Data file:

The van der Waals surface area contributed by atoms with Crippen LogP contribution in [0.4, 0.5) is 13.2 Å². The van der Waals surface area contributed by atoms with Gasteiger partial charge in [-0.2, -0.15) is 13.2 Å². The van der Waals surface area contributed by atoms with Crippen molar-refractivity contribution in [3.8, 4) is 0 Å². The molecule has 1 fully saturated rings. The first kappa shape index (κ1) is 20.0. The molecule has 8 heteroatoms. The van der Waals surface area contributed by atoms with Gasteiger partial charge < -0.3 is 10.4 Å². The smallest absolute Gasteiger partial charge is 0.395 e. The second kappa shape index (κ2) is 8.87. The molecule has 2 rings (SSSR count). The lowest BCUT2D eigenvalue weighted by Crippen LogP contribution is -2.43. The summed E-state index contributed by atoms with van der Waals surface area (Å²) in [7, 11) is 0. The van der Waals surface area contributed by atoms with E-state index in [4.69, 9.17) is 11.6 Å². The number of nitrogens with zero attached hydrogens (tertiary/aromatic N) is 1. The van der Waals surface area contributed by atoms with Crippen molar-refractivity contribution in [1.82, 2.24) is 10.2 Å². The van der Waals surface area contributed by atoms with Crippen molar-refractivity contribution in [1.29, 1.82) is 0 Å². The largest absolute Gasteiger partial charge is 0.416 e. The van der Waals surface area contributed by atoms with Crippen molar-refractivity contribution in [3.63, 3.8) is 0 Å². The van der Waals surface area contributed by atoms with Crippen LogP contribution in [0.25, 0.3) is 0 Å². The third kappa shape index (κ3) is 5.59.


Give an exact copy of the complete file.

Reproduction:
The van der Waals surface area contributed by atoms with Crippen LogP contribution in [0.4, 0.5) is 13.2 Å². The van der Waals surface area contributed by atoms with Gasteiger partial charge in [-0.2, -0.15) is 13.2 Å². The van der Waals surface area contributed by atoms with Crippen molar-refractivity contribution in [3.8, 4) is 0 Å². The molecule has 1 fully saturated rings. The first kappa shape index (κ1) is 20.0. The molecule has 8 heteroatoms. The van der Waals surface area contributed by atoms with Gasteiger partial charge < -0.3 is 10.4 Å². The smallest absolute Gasteiger partial charge is 0.395 e. The second kappa shape index (κ2) is 8.87. The molecule has 2 rings (SSSR count). The lowest BCUT2D eigenvalue weighted by Crippen LogP contribution is -2.43. The summed E-state index contributed by atoms with van der Waals surface area (Å²) in [7, 11) is 0. The van der Waals surface area contributed by atoms with E-state index in [4.69, 9.17) is 11.6 Å². The number of nitrogens with zero attached hydrogens (tertiary/aromatic N) is 1. The van der Waals surface area contributed by atoms with Crippen molar-refractivity contribution in [1.82, 2.24) is 10.2 Å². The van der Waals surface area contributed by atoms with Crippen molar-refractivity contribution in [1.29, 1.82) is 0 Å². The largest absolute Gasteiger partial charge is 0.416 e. The van der Waals surface area contributed by atoms with Crippen molar-refractivity contribution in [3.63, 3.8) is 0 Å². The van der Waals surface area contributed by atoms with Crippen LogP contribution in [0.25, 0.3) is 0 Å². The third kappa shape index (κ3) is 5.59.